Not all of the Gospels include the Christmas story.
Matthew starts with the genealogy of Jesus and then tells an interesting rendition of the birth story with no shepherds or singing angels.
Mark skips the whole baby Jesus thing and jumps straight in with grown-up Jesus being baptized.
Luke backs up to include the foretelling of the birth of Jesus' cousin, John. And then he tells the version of the Christmas story that feels most familiar to us. You know, the one when Caesar Augustus sent a decree and Quirinius was governor of Syria.
And John does something different.
He begins at the VERY beginning.
John introduces us from the first sentence to Jesus, the Word. And He tells a story I desperately need to remember at Christmas.
John 1:1-5, 14
In the beginning was the Word, and the Word was with God, and the Word was God. He was in the beginning with God. All things were made through him, and without him was not any thing made that was made. In him was life, and the life was the light of men. The light shines in the darkness, and the darkness has not overcome it.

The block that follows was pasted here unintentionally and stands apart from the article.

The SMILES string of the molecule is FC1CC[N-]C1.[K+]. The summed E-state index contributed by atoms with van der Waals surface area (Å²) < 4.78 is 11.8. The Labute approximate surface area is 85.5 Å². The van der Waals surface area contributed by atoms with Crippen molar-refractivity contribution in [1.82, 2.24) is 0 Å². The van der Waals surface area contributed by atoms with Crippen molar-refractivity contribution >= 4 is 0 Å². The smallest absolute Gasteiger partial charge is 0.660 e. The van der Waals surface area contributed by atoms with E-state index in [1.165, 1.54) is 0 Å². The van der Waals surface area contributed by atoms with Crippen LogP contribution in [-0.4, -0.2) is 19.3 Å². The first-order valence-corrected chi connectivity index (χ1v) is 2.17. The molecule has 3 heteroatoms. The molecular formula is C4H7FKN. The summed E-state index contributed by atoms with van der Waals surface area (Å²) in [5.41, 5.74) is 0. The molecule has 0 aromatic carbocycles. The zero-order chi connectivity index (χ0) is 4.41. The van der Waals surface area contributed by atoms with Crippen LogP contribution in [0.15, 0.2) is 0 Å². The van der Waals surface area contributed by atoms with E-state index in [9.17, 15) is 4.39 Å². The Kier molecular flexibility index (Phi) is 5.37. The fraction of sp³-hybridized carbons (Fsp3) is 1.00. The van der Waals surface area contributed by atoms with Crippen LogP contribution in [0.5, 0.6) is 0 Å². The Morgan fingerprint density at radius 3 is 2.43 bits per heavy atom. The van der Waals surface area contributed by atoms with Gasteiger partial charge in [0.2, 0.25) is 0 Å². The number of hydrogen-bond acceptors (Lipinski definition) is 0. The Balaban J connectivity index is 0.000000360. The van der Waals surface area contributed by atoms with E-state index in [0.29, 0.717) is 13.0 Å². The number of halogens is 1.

And the Word became flesh and dwelt among us, and we have seen his glory, glory as of the only Son from the Father, full of grace and truth.
Jesus, the Word of God, made flesh at Christmas.
Word is an interesting thing to call Jesus, isn’t it? When John began his Gospel in this way, he was reminding his audience of how Jesus fit into the Big Story of the Bible.
Since the beginning of the world, God had spoken. He had sent thousands of words, but He had been ignored and misunderstood by people who couldn't — and wouldn't — hear.
So what do you do when you have thought to communicate? When you have something you need someone to know? How do you make something clear when people can't or won't understand?
You need words.
A lost and dying world has no way of knowing God — without His Word.
Jesus is God made clear. God made knowable.
Jesus is the Word of God made flesh!
Thank you, John, for an unconventional Christmas story.
This Christmas, celebrate more than a baby. Don't miss the cosmic, beautiful miracle of God sending His Word to dwell with us. And don't wait until Easter to celebrate the saving work of the Word of God.
Merry Christmas! The Word has come!